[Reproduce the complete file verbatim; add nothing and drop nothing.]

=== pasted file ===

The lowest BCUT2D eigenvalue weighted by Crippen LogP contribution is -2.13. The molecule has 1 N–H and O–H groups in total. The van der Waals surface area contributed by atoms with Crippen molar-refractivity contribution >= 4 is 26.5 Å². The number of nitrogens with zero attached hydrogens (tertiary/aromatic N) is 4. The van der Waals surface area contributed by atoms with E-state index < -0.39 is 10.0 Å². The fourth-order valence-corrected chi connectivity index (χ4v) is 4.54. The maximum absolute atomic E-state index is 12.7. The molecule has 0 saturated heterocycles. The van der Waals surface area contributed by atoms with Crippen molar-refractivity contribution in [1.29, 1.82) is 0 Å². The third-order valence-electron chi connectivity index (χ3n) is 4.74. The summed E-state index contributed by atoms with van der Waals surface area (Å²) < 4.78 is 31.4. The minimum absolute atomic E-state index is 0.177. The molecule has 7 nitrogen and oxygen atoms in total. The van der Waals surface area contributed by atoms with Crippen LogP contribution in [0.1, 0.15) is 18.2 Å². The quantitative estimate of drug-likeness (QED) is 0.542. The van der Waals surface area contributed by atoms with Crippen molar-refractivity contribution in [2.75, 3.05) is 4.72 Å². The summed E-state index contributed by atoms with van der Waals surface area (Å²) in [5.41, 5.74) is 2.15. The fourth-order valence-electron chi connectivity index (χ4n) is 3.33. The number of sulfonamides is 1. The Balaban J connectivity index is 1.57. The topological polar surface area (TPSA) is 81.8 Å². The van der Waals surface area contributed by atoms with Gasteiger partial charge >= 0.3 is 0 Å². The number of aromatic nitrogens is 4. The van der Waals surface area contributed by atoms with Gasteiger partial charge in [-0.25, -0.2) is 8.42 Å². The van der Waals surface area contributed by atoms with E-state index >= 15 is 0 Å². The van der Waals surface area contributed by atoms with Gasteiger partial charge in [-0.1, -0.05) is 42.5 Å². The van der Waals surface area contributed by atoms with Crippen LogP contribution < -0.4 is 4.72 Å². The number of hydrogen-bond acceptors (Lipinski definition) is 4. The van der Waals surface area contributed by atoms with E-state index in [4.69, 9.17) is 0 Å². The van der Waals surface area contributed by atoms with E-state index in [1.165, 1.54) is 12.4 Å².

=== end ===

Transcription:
The lowest BCUT2D eigenvalue weighted by Crippen LogP contribution is -2.13. The molecule has 1 N–H and O–H groups in total. The van der Waals surface area contributed by atoms with Crippen molar-refractivity contribution >= 4 is 26.5 Å². The number of nitrogens with zero attached hydrogens (tertiary/aromatic N) is 4. The van der Waals surface area contributed by atoms with E-state index < -0.39 is 10.0 Å². The fourth-order valence-corrected chi connectivity index (χ4v) is 4.54. The maximum absolute atomic E-state index is 12.7. The molecule has 0 saturated heterocycles. The van der Waals surface area contributed by atoms with Crippen molar-refractivity contribution in [1.29, 1.82) is 0 Å². The third-order valence-electron chi connectivity index (χ3n) is 4.74. The summed E-state index contributed by atoms with van der Waals surface area (Å²) < 4.78 is 31.4. The minimum absolute atomic E-state index is 0.177. The molecule has 7 nitrogen and oxygen atoms in total. The van der Waals surface area contributed by atoms with Crippen LogP contribution in [0.1, 0.15) is 18.2 Å². The quantitative estimate of drug-likeness (QED) is 0.542. The van der Waals surface area contributed by atoms with Crippen molar-refractivity contribution in [2.75, 3.05) is 4.72 Å². The summed E-state index contributed by atoms with van der Waals surface area (Å²) in [5.41, 5.74) is 2.15. The fourth-order valence-electron chi connectivity index (χ4n) is 3.33. The number of sulfonamides is 1. The Balaban J connectivity index is 1.57. The topological polar surface area (TPSA) is 81.8 Å². The van der Waals surface area contributed by atoms with Gasteiger partial charge >= 0.3 is 0 Å². The number of aromatic nitrogens is 4. The van der Waals surface area contributed by atoms with Gasteiger partial charge in [-0.25, -0.2) is 8.42 Å². The van der Waals surface area contributed by atoms with E-state index >= 15 is 0 Å². The van der Waals surface area contributed by atoms with Gasteiger partial charge in [-0.1, -0.05) is 42.5 Å². The van der Waals surface area contributed by atoms with Crippen LogP contribution < -0.4 is 4.72 Å². The number of hydrogen-bond acceptors (Lipinski definition) is 4. The van der Waals surface area contributed by atoms with E-state index in [4.69, 9.17) is 0 Å². The van der Waals surface area contributed by atoms with E-state index in [1.165, 1.54) is 12.4 Å².